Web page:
In the heart of downtown Sugar Hill, a vibrant neighborhood full of culture — a celebration unlike any other — takes place.

Each year, the community comes alive with Eastern European culture, food and art, drawing locals to take part in an immersion into the traditions of the Eastern European country of Georgia.

This event is in its third year and is hosted by Nina Kiknadze, a native of the country of Georgia who now calls the state of Georgia home.

The cultural event, which was held April 6, is a testament to the diversity and inclusivity that define Gwinnett County

“I think that the festival provides everyone with the opportunity to plunge into the world of culture not brought from the state,” Kiknadze said.

As visitors walked through Sugar Hill, they were greeted by the aromas of traditional Eastern European foods and a vibrant array of cultural performances. From folk dances to musical performances, guests were treated to the sights and sounds of performers wearing traditional attire and showcasing centuries-old traditions that have been passed down through generations.

Art enthusiasts were also in for a treat, as local and out-of-town artists came together to showcase their work inspired by Eastern European heritage. From folk art to food to jewelry of Georgia, there was something to capture everyone’s attention.

For the residents of Sugar Hill, the event is more than just a festival — it’s a celebration of identity, a tribute to the multicultural county of Gwinnett and a testament to community.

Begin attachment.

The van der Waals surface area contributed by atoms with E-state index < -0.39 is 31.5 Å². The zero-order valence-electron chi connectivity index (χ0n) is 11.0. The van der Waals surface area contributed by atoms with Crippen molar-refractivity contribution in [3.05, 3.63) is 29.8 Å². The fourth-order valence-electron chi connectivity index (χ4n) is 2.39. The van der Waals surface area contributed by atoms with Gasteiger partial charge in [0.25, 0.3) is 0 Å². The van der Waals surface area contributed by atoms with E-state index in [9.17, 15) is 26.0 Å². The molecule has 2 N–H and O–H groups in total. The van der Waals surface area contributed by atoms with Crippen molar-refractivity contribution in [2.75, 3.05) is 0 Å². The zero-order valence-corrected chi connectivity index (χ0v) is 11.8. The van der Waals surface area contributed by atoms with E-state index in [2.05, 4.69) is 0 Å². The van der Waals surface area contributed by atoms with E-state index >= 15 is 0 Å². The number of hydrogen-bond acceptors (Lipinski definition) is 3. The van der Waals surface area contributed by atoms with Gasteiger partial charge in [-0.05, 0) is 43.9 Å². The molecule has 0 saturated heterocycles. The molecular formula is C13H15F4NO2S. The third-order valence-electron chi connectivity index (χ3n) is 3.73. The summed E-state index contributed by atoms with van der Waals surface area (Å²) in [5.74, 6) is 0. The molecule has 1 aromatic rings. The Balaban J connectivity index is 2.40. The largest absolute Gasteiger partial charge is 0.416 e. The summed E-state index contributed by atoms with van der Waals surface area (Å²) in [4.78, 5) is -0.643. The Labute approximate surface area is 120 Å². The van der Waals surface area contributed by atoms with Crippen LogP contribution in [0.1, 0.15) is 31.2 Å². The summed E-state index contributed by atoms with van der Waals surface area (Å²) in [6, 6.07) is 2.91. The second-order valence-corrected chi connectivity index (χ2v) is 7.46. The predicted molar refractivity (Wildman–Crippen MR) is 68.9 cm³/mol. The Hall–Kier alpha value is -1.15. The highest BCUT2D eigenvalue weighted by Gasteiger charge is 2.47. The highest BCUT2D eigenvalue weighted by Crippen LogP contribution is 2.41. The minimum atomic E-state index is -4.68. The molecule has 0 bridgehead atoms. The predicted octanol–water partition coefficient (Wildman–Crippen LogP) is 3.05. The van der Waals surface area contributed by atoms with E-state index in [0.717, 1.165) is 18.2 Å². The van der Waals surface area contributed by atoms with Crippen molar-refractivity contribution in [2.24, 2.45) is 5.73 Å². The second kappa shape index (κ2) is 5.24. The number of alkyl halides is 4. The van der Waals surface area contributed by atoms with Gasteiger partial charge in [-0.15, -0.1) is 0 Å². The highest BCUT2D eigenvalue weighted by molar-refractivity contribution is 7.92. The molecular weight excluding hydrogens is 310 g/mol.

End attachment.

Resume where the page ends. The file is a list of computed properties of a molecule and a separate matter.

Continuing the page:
Local resident Janelle Clodfelter, who was present at the event, said what makes this celebration truly special is the sense of community it fosters.

“As people from all walks of life come together to celebrate a shared heritage, friendships are made, and memories are captured,” she said.

As the community gathers each year to honor Eastern European culture, it does so with pride, knowing that the celebration is preserving a legacy for future generations to cherish.

“It’s a reminder that no matter where we come from, we are all connected by the universal language of culture, food and art,” Clodfelter said.

“Nina Kiknadze always does a great job organizing the Annual Cultural Festival ‘Soul of Georgia’ celebrating all of the Georgians and Eastern Europeans that have chosen to make Gwinnett County and this community their home,” Sugar Hill Mayor Brandon Hembree said.

Kiknadze said she uses her own culture as an example of a different way of living.

”I want to show my community using the example of my own people and immigrants, how different nationalities can enrich each other,” she said.

When asked what inspires her, Kiknadze said she believes a society without culture has no future.

“Our children are brought up on social attitudes, the morality of which leaves much to be desired,” she said. “Children lose identity and love for their origin story.”

The public is invited to attend next year’s celebration of the magic of Eastern European culture, food and art. Whether you’re a seasoned veteran or a first-time visitor, you’re sure to be welcomed with open arms and treated to an experience that will stay with you long after the celebration has ended.

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